My System overwhelms me! Help

There is my e-mail inbox (divided up between Action Items, Waiting For/Follow Up, and Read Through)

There’s my daily “Inbox Check” on todoist which includes going through my Amazon wish list and orders, My youtube watch later playlist, My dropbox camera uploads (screen shots of things I don’t want to forget to lookup), Twitter for tweets I’ve favortited, Reddit for latest posts, check the price of Bitcoin, Check paper inbox, Check desktop screen shots, pc downloads.

Evernote is my filing cainet where I store notes, but not files

Dropbox is where I store files but not notes

I use Todoist linked with Google calendar for tasks, because I like to have all my stuff on my calendar, but Google calendar isn’t good at check lists or screen shots.

Then once I know what I need to do for the day, I use the Brian Tracey A,B,C,D system. But then there is the Eisenhower matricx, and the WADE matrix.

It’s all so much. Please help me streamline this.

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Hi Mike,

I have been there too.

For mail I use Sanebox, for (reference) files I use DevonThink. For notes taking I use Drafts 5 and OmniFocus as the heart of my system.

I was inspired by David Allen’s GTD Killer app design but adjusted it to my needs and to my value-driven work approach (not GTD alone) I have made a blogpost with videos and links to used Shortcuts macro’s.

It could be, at first read, a bit overwhelming but I have build it up my self per activity and started with dealing with meetings and it now has grown to a “complete” enabling system. You can read it here.

I hope it gives you some inspiration.

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@mikehart82 — first and foremost thanks for sharing!

Like @bkruisdijk, I too have felt the system overwhelm. Many times.

First question I have is: what particular friction, frustration, or difficulty are you facing with your system? Stated otherwise — what specifically is not working?

Think about this then let us know! That’ll give us a good starting point to work from.

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It’s definitely a lot of “what inbox did I put this in?” “Where did I save that thing?” and then a lot of “where does this specific task get moved to?”

And then again once I have my to-do list for today, figuring out the best way to lay that out, and at a certain point, the process itself, while it eliminates things falling through the cracks fairly well, is exhausting.

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How many things are you realistically capturing and then actually needing to follow up on? And how many are more in the “nice to do” category versus “this is essential”?

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Hi Mike,

Keeping “the system” trusted requires for me a daily “Reveille process”, “closure process” and a weekly “debrief process”. Amongst other things, checking all the Inboxes, and process all the Inbox items. Get everything out of your head and being prepared for your meetings and having a workload which fits into your schedule for that day.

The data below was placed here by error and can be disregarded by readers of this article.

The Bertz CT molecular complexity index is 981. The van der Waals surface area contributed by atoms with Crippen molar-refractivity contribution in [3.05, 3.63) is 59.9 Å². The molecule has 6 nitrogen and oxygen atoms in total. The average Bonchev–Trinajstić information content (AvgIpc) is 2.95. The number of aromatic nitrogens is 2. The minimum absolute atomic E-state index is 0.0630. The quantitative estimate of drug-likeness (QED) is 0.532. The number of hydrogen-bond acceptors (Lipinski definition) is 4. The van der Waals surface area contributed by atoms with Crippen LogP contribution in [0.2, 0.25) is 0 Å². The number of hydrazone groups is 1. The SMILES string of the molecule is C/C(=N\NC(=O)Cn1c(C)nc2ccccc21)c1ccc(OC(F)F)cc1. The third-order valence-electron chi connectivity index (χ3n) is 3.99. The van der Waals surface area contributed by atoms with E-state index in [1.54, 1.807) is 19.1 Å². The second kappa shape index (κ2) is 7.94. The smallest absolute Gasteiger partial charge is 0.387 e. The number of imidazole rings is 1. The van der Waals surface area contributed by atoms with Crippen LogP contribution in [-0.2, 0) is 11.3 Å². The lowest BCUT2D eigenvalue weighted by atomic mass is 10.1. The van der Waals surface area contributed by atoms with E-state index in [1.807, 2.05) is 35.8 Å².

I have written a conceptual post about this here

But still, it feels overwhelming, costs energy and time but for me worthwhile to get a good night rest.

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Hi Mike; Your link will not open, can you send it again? Thank you

As a quick response I would seriously trim down your “Daily inbox check”. Ask yourself if you really need to go through your Amazon wish list, YouTube, or Camera uploads EVERY day, my guess is probably not.

Some of this you can also probably automate, push favourited items in Amazon or Youtube into ToDoist via IFTTT, Zapier or Integromat. ToDoist as a web based system has a lot of integration possibilities and its a lot easier to maintain lists of things to watch/buy/read in a task manager where you can have it populated automatically and just check it via a dedicated perspective/filter whatever.

Same applies to your inbox, if you can’t do it now push it to your task manager to process later, get it out of your line of sight and into a system where you can surface it when you can or need to actually do it.

If you can automate as much as possible, and push most things to your task manager then you really just need to maintain and check on your one trusted system (your task manager).

Time blocking for me has also worked quite well, although it tends to be a rough guide to my day rather than an exact science.,though I set aside time early morning and mid afternoon daily for email and other correspondence.

Specifics will be difficult because it sounds like you’re on a Windows system and I am on Mac, for me it’s a combination of Omnifocus for Task Management, DevonThink for File and Note storage, and Drafts for temporary notes processed once a week.

Hope that gives you some inspiration.

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